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Again we see how our concepts of sexual orientation and gender identity are not obvious or given, and that they may vary from culture to culture and from epoch to epoch.
That does not necessarily mean that gender identities are "socially constructed", but it does mean that gender variation is filtered through the language and mores of the local culture.
A figure in a translucent kimono coyly holds a fan. Another arranges an iris in a vase. Are they men or women?
As a mind-bending exhibition that opened Friday at the Japan Society illustrates, they are what scholars call a third gender — adolescent males seen as the height of beauty in early modern Japan who were sexually available to both men and women. Known as wakashu, they are one of several examples in the show that reveal how elastic the ideas of gender were before Japan adopted Western sexual mores in the late 1800s.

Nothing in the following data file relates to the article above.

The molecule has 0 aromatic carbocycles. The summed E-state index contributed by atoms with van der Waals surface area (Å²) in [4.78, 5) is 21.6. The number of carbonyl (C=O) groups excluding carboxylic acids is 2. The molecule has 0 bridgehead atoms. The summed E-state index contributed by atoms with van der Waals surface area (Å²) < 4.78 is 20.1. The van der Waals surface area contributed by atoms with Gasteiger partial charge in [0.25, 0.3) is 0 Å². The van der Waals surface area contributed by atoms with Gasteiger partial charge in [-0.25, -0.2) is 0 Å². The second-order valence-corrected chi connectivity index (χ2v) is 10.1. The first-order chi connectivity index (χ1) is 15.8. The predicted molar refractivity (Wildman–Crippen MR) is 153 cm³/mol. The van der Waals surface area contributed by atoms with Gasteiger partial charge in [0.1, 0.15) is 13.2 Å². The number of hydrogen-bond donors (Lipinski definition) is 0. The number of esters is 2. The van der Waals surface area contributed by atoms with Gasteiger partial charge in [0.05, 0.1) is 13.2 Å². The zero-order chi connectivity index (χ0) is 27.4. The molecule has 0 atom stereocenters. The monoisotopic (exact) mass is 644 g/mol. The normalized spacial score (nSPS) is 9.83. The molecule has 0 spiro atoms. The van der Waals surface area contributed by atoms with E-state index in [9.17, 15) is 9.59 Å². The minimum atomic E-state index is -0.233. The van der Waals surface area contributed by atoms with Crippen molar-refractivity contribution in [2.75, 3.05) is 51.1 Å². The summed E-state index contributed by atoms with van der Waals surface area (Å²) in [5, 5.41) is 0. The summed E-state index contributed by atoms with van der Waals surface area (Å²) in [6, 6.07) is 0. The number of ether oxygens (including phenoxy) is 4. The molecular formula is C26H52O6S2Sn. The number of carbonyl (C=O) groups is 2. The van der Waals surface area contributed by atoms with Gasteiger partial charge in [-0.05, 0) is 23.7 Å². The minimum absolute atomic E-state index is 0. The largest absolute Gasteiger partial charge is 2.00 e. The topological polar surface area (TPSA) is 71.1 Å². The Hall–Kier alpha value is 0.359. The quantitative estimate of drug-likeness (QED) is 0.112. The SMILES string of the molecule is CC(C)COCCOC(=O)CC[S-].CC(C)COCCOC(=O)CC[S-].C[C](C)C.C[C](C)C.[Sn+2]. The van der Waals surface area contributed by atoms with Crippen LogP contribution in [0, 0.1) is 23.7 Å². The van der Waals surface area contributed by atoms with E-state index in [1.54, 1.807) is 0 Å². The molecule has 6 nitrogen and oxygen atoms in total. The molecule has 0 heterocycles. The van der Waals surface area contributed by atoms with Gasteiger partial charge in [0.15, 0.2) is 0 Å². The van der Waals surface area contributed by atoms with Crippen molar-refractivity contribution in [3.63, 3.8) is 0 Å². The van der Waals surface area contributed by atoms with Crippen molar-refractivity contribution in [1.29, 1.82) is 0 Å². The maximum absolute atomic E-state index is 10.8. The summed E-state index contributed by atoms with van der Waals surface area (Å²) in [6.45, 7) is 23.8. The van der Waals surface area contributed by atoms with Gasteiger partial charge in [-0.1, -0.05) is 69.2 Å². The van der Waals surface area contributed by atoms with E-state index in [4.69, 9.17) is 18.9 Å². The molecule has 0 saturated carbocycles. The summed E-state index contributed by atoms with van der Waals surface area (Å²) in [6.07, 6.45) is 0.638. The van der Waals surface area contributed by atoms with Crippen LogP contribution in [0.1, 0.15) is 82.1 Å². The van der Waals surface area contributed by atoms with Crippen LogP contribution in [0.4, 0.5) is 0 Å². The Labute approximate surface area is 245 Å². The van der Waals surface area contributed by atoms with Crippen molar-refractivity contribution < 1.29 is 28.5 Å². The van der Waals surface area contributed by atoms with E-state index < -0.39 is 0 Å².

The show, “A Third Gender: Beautiful Youths in Japanese Prints,” arrives at a time of ferment about gender roles in the United States and abroad. Bathroom rights for transgender people have become a cultural flash point. The notion of “gender fluidity” — that it’s not necessary to identify as either male or female, that gender can be expressed as a continuum — is roiling traditional definitions.